Illegal Antarctic Fishing Worries New Zealand

  • Simon Upton
Associate Minister of Foreign Affairs and Trade

``New Zealand is very concerned about unregulated and illegal fishing in Antarctic waters'', said the Hon Simon Upton, Associate Minister of Foreign Affairs and Trade.

He was reacting to reports from South Africa of large scale illegal fishing of Antarctic toothfish in waters south of South Africa. More than forty vessels are reported as having caught over 30,000 tonnes of the high-value toothfish. Fishing in these waters is subject to regulation by the Hobart-based Convention for the Conservation of Antarctic Marine Living Resources (CCAMLR).

``Unregulated fishing on this scale damages the fragile Antarctic eco-system. It challenges the effectiveness of CCAMLR. It may pose a threat to the waters south of New Zealand, if reports that this fishing is continuing to spread westwards into French and Australian Antarctic waters are borne out'', the Minister added.

``New Zealand will work closely with its CCAMLR partners to meet this serious challenge to the Convention. We will also make sure that the illegal fishing does not spread into the Ross Sea''.

``Options to prevent illegal fishing include the use of satellite-based vessel monitoring systems which track the progress of a vessel at sea. The placement of international observers on-board fishing vessels is also effective'', Mr Upton added.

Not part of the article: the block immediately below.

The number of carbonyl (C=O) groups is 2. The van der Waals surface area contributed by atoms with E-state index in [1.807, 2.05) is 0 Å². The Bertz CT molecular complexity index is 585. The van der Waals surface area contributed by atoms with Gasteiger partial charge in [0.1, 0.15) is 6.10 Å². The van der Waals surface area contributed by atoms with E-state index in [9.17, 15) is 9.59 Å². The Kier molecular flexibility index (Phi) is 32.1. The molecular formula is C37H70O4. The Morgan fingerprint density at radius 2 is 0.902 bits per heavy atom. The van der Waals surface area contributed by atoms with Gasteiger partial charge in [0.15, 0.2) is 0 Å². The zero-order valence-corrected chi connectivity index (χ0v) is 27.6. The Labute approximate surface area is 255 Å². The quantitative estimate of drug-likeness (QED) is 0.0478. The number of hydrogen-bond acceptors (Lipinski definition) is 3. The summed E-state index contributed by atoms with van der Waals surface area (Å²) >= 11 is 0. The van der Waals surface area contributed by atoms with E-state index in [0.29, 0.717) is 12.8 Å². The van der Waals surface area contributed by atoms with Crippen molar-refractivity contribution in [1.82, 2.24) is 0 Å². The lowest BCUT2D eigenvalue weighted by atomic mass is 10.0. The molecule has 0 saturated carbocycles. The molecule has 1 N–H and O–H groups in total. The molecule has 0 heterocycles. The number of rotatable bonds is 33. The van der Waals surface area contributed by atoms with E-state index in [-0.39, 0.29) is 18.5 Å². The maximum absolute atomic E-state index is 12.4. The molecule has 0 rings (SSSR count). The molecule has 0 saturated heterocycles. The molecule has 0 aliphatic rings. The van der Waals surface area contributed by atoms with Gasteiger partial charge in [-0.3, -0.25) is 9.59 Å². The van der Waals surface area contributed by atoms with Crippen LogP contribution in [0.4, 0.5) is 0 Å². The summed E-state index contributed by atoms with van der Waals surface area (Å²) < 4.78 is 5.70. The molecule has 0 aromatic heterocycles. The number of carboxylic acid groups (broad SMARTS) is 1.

``This year CCAMLR has authorised New Zealand to fish for toothfish in the Ross Sea for the first time'', Mr Upton continued. ``The new fishery is to take place shortly. It will be carried out under the strict limitations set by CCAMLR and under New Zealand's national measures to ensure that the activity is effectively managed and regulated ''.

``In addition to these regulations, the venture will also be subject to the requirements of the Environmental Protocol to the Antarctic Treaty. This means that companies wishing to fish in the Ross Sea will need to complete a satisfactory assessment report for me on the activity's potential impact on the Antarctic environment before it can proceed'', the Minister concluded.


CCAMLR has approved a fishery for toothfish by New Zealand vessels in the Ross Sea in the period from 15 February to 31 August 1997. A catch limit of 3,960 tonnes has been set for the region.